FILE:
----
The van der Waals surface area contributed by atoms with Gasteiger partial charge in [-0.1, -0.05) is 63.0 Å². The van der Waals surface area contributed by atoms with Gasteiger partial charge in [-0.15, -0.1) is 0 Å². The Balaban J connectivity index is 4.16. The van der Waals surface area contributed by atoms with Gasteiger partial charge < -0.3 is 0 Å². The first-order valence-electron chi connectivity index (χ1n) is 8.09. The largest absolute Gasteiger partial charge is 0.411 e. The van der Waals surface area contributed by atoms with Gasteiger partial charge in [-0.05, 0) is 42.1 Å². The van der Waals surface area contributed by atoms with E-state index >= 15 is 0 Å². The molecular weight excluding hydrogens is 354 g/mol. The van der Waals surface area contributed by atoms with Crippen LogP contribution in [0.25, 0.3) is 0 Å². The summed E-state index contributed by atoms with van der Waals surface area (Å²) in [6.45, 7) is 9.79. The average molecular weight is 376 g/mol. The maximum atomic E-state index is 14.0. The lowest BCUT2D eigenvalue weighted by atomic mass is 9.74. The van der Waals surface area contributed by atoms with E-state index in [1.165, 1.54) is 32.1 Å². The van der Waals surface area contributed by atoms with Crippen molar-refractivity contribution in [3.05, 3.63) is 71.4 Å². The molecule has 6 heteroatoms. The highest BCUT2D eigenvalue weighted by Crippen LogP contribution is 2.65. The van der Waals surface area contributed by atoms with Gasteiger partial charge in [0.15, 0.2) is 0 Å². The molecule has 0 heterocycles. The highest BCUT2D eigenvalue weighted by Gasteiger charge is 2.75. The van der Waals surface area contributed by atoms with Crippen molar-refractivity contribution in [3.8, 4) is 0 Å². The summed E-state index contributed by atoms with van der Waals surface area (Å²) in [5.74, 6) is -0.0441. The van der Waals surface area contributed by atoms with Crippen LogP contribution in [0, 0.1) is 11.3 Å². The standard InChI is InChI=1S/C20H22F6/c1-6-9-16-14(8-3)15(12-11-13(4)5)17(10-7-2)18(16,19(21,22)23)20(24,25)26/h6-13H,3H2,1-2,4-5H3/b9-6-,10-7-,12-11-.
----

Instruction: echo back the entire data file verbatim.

The van der Waals surface area contributed by atoms with Gasteiger partial charge in [-0.1, -0.05) is 63.0 Å². The van der Waals surface area contributed by atoms with Gasteiger partial charge in [-0.15, -0.1) is 0 Å². The Balaban J connectivity index is 4.16. The van der Waals surface area contributed by atoms with Gasteiger partial charge < -0.3 is 0 Å². The first-order valence-electron chi connectivity index (χ1n) is 8.09. The largest absolute Gasteiger partial charge is 0.411 e. The van der Waals surface area contributed by atoms with Gasteiger partial charge in [-0.05, 0) is 42.1 Å². The van der Waals surface area contributed by atoms with E-state index >= 15 is 0 Å². The molecular weight excluding hydrogens is 354 g/mol. The van der Waals surface area contributed by atoms with Crippen LogP contribution in [0.25, 0.3) is 0 Å². The summed E-state index contributed by atoms with van der Waals surface area (Å²) in [6.45, 7) is 9.79. The average molecular weight is 376 g/mol. The maximum atomic E-state index is 14.0. The lowest BCUT2D eigenvalue weighted by atomic mass is 9.74. The van der Waals surface area contributed by atoms with E-state index in [1.165, 1.54) is 32.1 Å². The van der Waals surface area contributed by atoms with Crippen molar-refractivity contribution in [3.05, 3.63) is 71.4 Å². The molecule has 6 heteroatoms. The highest BCUT2D eigenvalue weighted by Crippen LogP contribution is 2.65. The van der Waals surface area contributed by atoms with Gasteiger partial charge in [0.15, 0.2) is 0 Å². The molecule has 0 heterocycles. The highest BCUT2D eigenvalue weighted by Gasteiger charge is 2.75. The van der Waals surface area contributed by atoms with Crippen molar-refractivity contribution in [3.8, 4) is 0 Å². The summed E-state index contributed by atoms with van der Waals surface area (Å²) in [5.74, 6) is -0.0441. The van der Waals surface area contributed by atoms with Crippen LogP contribution in [0, 0.1) is 11.3 Å². The standard InChI is InChI=1S/C20H22F6/c1-6-9-16-14(8-3)15(12-11-13(4)5)17(10-7-2)18(16,19(21,22)23)20(24,25)26/h6-13H,3H2,1-2,4-5H3/b9-6-,10-7-,12-11-.